Then, the refrigerator went out!  Yes, the same refrigerator we had fixed in Pensacola… and Clearwater Beach… is now being “repaired” again in St. Pete!  And when that guy left…we were hopeful.  But it would turn out that he failed to properly charge it and we had even more fits after we left St. Pete… but I’m getting ahead of myself here.

Back to St. Pete!  The city provided a beautiful backdrop for all of our woes.

We would sit on the veranda (aft deck) each evening and try to remind ourselves that it will all eventually work out, and that we should be enjoying our time here…. Hey, it still beats working!  The people at the Municipal Marina, Tony especially, were so very accommodating and did a lot to restore our faith in human kind.

There was nothing Tony wouldn’t do for us.  He was sweet enough to let us use the pump out dock for our refrigerator repairs at no extra charge.  There is also a nice pump out boat that comes around to wherever you are and cleans things out nicely.  No charge if you’re on the mooring or in the marina.  There is a great dinghy dock that is locked and we felt very safe.  The basin is calm even in big winds, with just a gentle swell if the winds come from the East.  

With the continuous hemorrhage of money we are currently experiencing… we were not inclined to partake of the city’s many charms… so we opted to do the simple things that don’t cost much at all.  We took daily walks to enjoy the sights.  We had wonderful picnics in the park just off our doorstep.  That ended up being one of our most magical and memorable moments.  


Just as we sat down to open our sub sandwiches from Publix (Mojo Pork deli sub YUM), the bushes behind us began to rustle, indicating the arrival of a small army of critters.

Squirrels and many kinds of birds popped out and came to very close to us to beg for food.

Maybe we shouldn’t have contributed to the dependency of these animals on unhealthy human food… but we could not resist.  We shared our sandwiches as the birds and squirrels came to eat from our outstretched hands.  It was just the greatest thing!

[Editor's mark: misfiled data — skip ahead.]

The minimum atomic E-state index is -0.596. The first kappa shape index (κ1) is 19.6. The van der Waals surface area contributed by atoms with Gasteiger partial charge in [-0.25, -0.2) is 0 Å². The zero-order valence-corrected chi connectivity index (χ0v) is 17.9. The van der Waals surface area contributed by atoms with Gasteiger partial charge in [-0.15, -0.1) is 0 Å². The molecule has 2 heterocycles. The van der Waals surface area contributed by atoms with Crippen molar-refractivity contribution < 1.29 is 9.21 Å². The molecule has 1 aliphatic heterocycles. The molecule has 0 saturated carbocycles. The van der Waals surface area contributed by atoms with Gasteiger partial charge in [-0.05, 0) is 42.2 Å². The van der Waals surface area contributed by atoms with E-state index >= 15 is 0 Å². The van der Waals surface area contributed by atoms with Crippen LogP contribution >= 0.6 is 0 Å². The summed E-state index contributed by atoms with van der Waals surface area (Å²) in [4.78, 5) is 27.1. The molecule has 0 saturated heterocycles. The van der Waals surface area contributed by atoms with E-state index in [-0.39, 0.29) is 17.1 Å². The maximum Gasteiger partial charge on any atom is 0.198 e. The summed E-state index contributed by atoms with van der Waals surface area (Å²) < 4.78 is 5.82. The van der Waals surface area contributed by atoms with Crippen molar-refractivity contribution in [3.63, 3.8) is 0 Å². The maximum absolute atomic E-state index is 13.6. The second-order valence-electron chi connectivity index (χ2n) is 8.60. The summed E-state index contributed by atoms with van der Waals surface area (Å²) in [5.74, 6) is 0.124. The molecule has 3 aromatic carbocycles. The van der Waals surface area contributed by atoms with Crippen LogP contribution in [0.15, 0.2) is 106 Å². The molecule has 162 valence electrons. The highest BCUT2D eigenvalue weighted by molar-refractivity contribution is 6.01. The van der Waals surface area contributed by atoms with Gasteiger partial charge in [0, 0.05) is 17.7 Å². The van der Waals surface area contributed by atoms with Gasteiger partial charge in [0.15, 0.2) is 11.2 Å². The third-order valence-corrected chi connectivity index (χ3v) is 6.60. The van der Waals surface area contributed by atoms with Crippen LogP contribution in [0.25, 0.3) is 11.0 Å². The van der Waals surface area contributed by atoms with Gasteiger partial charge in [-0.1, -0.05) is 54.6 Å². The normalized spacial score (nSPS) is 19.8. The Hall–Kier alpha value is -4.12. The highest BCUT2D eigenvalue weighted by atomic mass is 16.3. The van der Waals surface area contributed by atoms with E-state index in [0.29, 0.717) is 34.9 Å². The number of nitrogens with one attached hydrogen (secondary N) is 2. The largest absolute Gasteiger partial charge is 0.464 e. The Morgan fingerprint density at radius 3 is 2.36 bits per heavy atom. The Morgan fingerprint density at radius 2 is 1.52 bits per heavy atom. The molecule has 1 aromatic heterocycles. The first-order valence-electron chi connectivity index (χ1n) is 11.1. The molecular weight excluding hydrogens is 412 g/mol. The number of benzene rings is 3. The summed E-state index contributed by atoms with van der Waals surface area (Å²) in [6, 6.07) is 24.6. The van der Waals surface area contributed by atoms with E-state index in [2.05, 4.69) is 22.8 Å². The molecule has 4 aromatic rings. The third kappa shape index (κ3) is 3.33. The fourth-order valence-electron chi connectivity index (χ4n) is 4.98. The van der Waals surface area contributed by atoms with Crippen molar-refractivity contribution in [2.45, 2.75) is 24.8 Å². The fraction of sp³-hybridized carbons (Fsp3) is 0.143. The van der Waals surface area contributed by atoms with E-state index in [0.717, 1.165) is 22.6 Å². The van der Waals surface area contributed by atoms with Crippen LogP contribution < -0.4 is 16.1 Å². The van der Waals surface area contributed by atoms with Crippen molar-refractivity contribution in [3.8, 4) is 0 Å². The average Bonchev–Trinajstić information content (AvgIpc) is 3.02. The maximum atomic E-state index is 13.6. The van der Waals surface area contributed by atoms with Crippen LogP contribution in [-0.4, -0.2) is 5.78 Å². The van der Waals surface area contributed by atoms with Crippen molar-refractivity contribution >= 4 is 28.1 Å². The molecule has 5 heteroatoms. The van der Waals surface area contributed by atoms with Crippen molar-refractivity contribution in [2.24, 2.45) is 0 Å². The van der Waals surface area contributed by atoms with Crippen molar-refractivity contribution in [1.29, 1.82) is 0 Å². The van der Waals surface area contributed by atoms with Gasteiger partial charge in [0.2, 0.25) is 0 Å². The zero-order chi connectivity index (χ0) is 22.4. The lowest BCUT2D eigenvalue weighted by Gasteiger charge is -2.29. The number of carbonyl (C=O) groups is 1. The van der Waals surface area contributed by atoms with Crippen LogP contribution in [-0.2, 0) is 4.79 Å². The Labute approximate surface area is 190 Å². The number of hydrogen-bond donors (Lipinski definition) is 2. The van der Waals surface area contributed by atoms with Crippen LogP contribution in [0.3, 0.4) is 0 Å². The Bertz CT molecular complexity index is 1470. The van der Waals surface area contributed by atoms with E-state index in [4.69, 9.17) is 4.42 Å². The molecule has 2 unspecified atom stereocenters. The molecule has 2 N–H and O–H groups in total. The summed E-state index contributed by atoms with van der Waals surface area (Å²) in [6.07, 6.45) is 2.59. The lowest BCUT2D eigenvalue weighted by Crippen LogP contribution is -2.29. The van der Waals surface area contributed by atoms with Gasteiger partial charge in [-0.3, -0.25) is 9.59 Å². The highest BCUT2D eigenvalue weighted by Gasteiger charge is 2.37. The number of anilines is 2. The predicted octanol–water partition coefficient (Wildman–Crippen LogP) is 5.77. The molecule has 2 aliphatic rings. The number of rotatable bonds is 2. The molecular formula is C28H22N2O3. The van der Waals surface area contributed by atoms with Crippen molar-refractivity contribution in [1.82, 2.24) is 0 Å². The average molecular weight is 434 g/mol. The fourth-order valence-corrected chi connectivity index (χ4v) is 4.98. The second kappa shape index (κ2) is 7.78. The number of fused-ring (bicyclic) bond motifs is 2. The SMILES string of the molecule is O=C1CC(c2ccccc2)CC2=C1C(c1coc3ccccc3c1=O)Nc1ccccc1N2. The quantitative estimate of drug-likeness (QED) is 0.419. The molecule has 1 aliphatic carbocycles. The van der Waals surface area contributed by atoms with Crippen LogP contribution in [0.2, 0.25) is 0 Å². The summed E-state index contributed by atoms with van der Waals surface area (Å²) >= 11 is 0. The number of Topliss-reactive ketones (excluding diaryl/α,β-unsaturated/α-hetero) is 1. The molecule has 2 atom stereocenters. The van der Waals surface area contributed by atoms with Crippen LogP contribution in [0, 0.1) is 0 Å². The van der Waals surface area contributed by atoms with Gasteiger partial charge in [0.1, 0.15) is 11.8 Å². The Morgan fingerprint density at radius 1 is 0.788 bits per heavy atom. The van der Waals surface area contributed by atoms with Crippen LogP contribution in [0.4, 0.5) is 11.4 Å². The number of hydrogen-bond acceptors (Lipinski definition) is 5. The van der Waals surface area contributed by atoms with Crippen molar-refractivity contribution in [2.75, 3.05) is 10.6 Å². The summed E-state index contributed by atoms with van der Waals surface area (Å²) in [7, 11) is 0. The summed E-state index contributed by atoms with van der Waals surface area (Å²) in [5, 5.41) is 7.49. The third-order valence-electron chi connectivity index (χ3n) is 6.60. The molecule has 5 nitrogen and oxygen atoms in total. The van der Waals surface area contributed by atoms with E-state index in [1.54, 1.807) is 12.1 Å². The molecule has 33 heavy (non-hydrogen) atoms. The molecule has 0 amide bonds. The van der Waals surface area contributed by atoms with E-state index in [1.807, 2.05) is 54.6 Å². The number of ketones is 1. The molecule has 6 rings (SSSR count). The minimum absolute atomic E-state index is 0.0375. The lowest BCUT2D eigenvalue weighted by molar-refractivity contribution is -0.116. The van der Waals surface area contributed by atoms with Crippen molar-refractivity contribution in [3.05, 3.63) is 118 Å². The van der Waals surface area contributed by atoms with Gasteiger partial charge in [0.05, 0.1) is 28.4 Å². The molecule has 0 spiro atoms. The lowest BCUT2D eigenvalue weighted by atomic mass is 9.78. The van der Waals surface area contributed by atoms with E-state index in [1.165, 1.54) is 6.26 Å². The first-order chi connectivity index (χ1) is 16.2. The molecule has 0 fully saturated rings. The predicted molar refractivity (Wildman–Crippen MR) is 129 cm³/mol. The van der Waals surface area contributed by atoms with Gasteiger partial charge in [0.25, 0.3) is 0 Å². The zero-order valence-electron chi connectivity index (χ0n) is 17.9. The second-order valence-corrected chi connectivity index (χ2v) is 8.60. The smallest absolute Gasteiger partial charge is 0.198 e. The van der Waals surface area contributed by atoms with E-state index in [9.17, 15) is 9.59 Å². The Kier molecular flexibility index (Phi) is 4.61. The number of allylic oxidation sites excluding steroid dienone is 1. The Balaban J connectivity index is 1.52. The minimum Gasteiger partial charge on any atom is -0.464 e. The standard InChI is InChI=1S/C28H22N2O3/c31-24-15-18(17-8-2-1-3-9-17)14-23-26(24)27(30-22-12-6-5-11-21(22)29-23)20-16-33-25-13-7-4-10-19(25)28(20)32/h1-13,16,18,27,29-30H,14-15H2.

We had a phone call from some very dear friends from back home, inviting us to dinner!  They were passing through and we went to Frescos Waterfront Grill, as it was close enough for a nighttime walk.  It was SO good to see Bill and Jan, I just can’t tell you how much it lifted our spirits.  We laughed just like old times and had some news of home.











That's Doug in the red
Coincidentally, we saw another of our friends from home here as well.  The NOOD Regatta was going on during the weekend and one of our friends from our racing days was here for the regatta.

We spent a couple of afternoons walking along the bulkhead where watched the boats racing on the bay and we spotted Doug on #10.
We chatted with some of the other racers on the beach.  We stopped by SPYC after the races were finished and spoke to our friend.  No pics of that. (I didn't want to appear to be a tourist to the SPYC people)













Flat Tampa Bay
We rode around in the dinghy a LOT! I missed getting pics of a unique dolphin encounter because I had the battery in the camera backwards and didn’t discover that it wasn’t dead until we returned to the boat…  But the pictures you would have seen were of a pod of dolphin following alongside our dinghy in the clear waters. They turned sideways and frolicked and we were just thrilled as always.  They probably would have disappeared much sooner had I tried to snap pictures of them… I’m really sorry you missed it!









Not a bad way to while away the time...
We never did get to any of the museums here… we didn’t even ride the Trolley… We just hung out on the beach and tried to soothe our frazzled nerves with the simple pleasures.  Even walking to the grocery seemed about all we could handle with everything else we had going on.  

We had a nice going-away dinner with our daughter and her husband, the evening the fridge repairman left.  Its still very strange to head south.  We are now under no time constraints.  We are free to stop and stay as little or as much as we wish.  The weather is warming up and soon, we will be in warmer waters.  Beaches beckon and we are glad to be on our way again, even though leaving the daughter is a little sad…



Don't feel too badly for us.  We have been to St. Pete before and vowed to return on our own boat.  We enjoyed the many attractions here on our last visit.  St. Petersburg is on our short list of places to live should we ever get tired of Cruising.













Goodbye St. Pete and the Sunshine Skyway Bridge
And so we sedately motored out across Tampa Bay and beneath the Sunshine Skyway Bridge… saying goodbye to the city we swore to revisit on our own boat…  feeling the stirrings of our optomism begin to come back…  Moving on towards new and unknown adventures will always do that to you!